Senator O'SULLIVAN: I will tell you what, I am going to take up my time until we get there. We can go the long way or the short way. I am asking you, as the CEO of this organisation, do you have a sense of whether this is a common thing happening? If there are thousands of applications, does this happen on hundreds of occasions?

Mr Grybowski : I would say it is not common, but it is a very important aspect to ensure that there is not conflict, and occasionally peers would have to absent themselves. The answer to the question is that it is not common.

Senator O'SULLIVAN: All right. Then you may have to take this on notice: do you keep a record of what peers are selected for which applications to process?

Mr Grybowski : Absolutely. That is recorded.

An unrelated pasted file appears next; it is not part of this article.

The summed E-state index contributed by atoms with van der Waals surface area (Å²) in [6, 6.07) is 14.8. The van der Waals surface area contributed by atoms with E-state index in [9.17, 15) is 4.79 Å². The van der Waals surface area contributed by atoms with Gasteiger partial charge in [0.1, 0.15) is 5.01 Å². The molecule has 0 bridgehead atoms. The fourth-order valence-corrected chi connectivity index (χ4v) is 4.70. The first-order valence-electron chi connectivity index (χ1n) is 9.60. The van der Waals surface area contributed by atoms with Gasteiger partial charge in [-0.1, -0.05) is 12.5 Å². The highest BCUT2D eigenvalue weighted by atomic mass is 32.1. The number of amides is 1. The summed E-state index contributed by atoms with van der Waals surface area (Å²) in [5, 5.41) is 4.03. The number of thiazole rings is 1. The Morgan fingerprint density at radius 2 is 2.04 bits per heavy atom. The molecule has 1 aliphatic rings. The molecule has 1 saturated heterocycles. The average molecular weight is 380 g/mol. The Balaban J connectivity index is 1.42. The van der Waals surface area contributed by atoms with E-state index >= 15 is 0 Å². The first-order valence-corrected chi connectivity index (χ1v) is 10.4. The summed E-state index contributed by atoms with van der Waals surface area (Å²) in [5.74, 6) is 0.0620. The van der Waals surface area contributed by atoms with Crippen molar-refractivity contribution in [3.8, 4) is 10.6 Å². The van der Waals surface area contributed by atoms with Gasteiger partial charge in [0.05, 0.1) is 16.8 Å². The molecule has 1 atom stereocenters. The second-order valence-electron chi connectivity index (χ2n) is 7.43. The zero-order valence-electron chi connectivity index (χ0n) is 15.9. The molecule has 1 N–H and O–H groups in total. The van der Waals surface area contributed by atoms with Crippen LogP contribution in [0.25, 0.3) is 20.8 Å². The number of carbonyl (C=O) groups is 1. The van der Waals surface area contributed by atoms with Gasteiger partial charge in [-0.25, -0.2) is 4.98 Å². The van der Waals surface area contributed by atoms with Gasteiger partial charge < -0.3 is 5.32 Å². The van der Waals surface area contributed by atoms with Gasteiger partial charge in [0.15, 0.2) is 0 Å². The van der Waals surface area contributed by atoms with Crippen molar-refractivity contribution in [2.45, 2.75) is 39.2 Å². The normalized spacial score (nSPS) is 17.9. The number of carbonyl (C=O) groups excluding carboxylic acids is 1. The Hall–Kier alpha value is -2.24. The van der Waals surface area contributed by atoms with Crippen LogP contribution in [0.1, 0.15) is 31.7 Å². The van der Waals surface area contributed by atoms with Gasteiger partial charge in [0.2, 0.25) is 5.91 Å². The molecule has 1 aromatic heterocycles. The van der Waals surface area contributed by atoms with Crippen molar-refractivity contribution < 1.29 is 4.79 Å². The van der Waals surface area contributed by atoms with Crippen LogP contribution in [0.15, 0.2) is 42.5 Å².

Senator O'SULLIVAN: Can you take that on notice and give me a copy of that? I do not know whether the rest of the panel is interested. I am going to have a bo-peep, because I find it extraordinary that this is not a frequent contingency that you have to deal with.

Mr Grybowski : All the assessment meetings are minuted. Any conflicts or perceived conflicts are declared and that is recorded.

Senator O'SULLIVAN: But if someone declares a conflict and says they can manage it, do you leave them in?

Mr Grybowski : No.

Senator O'SULLIVAN: We will get the facts and figures and we will have a look, because to my mind one of the biggest risks for you is the partisan behaviour of a peer on a selection panel; there is no question about that. This would be high risk, up in the red.